Monday, May 17, 2010; 12:00 AM
Investment guru Peter Lynch--the man who put the Magellan mutual fund on the map--was a passionate advocate for investing in what you know; from the stores you like to shop in to the products you can't live without.
In effect, Lynch was saying that wise investing is a way of life. I'm here to tell you the same is true of salesmanship--great salesmanship, that is.
What do I mean by this? It's that you don't wear two hats: the civilian and the salesperson. Instead, great salespeople are always looking and thinking about sales opportunities in everything they do.
Case in point: A few years ago, I regularly dined at a world-class, famous restaurant where the chef liked to make the rounds, greeting diners at every table. I had made small talk with the celebrity owner on numerous occasions. But then one night I asked myself; "Why make small talk when I could do business with a culinary giant?" There was no reason I couldn't weave a sales potential into the mix.
The next time the chef stopped at our table, I moved past the usual greetings and asked him how business was. Seamlessly I added that my interest was piqued by the fact that I am the CEO of a marketing firm.
Even though I'd been a regular for sometime, this was the first time the chef took a seat. He asked questions about my firm and volunteered that he was having difficulty with a new, more casual-style restaurant chain he had christened a few years before.
A week later I was touring the new chain, and quickly thereafter we were hired to provide the marketing firepower to give the new chain lift as a viable enterprise. Weaving salesmanship into a splendid dinner resulted in a wonderful new client.
How else can you make selling a way of life?
When you engage in off-the-job activities that interest you, ask yourself questions about their business potential.For example, one of my clients is an active member of his church, and he recognized that his parish's youth activities (while highly rewarding for the kids) were poorly managed by the administrators. A software salesperson, he approached the leadership, suggesting that his product could help the church raise money by introducing families to the wide range of youth programs offered and, equally important, enable the church to manage its programs with 21st century technology as opposed to 1950s index cards and No. 2 pencils.Of course, he got the account. Making sales a way of life produced a win-win for the salesperson and the church.Tap into the network of people you trust and relationships you already have in place.For example, have you thought about the financial advisor who manages your personal assets? Behind that advisor lies one or more major firms that actually invest the money, provide the insurance or deliver trust services.Whatever it is you sell--from food to footwear--chances are good those major firms are in the market for it. So why not use your leverage with the financial advisor to seek an appointment? Your relationships are door openers, providing opportunities to generate sales.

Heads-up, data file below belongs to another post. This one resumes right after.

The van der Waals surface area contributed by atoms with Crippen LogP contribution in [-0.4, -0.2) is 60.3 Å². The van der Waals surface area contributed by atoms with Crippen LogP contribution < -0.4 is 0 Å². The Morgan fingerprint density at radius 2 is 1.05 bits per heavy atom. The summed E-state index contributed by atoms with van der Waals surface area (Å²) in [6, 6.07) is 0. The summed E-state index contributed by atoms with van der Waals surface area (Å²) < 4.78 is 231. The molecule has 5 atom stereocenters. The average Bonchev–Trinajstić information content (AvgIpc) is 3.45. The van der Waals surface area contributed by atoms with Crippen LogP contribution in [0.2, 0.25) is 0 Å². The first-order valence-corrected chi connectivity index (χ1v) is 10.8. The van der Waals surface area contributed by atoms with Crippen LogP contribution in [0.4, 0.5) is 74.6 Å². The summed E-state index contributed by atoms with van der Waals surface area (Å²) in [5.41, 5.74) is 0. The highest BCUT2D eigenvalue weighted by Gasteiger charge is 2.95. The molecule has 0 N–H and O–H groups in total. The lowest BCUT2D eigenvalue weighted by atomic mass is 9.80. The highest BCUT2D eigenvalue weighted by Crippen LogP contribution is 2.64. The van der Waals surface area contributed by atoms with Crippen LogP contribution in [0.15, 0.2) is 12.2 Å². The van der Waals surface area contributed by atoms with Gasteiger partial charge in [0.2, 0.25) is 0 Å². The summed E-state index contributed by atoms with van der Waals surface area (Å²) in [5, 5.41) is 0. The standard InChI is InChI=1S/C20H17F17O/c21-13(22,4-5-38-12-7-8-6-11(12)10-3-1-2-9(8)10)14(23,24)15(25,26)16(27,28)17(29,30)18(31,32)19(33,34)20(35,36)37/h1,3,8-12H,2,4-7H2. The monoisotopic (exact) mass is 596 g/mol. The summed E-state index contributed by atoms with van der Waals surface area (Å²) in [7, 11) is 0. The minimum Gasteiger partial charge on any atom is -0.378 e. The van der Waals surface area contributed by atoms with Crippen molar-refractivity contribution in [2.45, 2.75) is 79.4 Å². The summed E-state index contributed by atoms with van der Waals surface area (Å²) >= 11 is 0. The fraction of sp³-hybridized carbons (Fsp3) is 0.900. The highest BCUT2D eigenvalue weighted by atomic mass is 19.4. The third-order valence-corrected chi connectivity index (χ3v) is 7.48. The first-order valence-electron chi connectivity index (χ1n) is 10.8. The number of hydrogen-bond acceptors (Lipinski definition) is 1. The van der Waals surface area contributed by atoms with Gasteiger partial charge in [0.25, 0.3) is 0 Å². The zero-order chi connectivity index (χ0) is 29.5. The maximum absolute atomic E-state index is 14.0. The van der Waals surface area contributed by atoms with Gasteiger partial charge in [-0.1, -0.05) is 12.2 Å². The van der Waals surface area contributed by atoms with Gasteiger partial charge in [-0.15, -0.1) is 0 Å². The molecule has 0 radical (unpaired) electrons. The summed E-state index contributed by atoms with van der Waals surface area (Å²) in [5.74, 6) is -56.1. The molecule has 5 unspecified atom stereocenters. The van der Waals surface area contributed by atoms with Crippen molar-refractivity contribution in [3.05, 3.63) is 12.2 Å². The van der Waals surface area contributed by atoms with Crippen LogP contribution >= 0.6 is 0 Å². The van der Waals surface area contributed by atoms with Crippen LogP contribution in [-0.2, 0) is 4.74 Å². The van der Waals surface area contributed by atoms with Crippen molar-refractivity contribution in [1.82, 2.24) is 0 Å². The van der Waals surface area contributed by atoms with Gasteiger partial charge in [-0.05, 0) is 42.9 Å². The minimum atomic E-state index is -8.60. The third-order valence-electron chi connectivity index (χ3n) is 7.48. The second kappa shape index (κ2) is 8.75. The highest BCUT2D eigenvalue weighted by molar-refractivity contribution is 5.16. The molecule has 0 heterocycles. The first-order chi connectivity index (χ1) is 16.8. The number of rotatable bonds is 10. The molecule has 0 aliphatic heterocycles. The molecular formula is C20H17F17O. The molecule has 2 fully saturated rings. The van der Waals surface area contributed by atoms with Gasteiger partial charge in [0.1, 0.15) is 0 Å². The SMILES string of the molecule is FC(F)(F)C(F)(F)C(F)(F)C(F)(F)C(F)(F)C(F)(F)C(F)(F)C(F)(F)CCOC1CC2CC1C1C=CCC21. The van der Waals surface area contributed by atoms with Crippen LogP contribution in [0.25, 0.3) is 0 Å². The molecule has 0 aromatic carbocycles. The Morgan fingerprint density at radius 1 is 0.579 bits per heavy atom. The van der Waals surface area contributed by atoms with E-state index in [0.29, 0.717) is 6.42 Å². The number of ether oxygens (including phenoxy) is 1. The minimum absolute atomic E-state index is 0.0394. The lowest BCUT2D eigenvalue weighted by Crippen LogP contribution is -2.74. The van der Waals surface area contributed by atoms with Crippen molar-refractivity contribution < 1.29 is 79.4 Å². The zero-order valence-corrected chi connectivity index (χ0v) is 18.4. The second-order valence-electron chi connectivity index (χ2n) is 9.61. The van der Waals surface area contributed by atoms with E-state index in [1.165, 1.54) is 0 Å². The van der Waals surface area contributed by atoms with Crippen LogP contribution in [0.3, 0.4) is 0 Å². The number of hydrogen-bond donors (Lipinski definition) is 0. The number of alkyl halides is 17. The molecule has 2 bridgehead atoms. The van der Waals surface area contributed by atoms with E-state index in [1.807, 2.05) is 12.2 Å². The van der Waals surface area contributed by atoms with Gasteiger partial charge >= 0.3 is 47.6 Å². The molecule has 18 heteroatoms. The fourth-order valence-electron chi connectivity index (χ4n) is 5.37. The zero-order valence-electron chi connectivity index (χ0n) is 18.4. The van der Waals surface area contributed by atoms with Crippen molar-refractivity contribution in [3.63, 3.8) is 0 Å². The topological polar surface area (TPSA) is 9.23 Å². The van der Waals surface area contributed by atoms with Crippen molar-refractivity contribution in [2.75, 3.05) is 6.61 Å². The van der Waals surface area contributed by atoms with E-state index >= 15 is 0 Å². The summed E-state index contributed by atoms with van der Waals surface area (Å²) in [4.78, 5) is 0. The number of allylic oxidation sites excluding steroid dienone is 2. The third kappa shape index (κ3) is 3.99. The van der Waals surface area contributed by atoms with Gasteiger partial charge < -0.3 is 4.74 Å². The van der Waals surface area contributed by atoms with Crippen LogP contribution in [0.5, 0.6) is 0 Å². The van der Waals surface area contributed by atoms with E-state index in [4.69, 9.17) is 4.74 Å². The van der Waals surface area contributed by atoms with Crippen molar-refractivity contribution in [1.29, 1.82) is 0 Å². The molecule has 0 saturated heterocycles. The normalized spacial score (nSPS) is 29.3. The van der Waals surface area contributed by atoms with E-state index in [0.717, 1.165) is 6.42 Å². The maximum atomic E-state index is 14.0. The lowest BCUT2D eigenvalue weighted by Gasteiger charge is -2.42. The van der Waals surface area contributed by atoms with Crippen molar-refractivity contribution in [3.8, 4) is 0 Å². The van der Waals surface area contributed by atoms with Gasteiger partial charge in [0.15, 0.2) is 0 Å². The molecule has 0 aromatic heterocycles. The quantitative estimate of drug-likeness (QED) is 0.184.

Sales opportunities are literally everywhere. The key to cultivating these opportunities is in viewing salesmanship not as what you do from 9 to 5, but instead as a seamless extension of virtually every aspect of your life.
That is the true definition of a heat-seeking sales machine.
Mark Stevens is the CEO ofMSCO, a results-driven management and marketing firm, and the bestselling author ofYour Marketing SucksandGod Is a Salesman.He is a popular media commentator on a host of business matters including marketing, branding, management and sales. He is also the author of the popular marketing blog,Unconventional Thinking.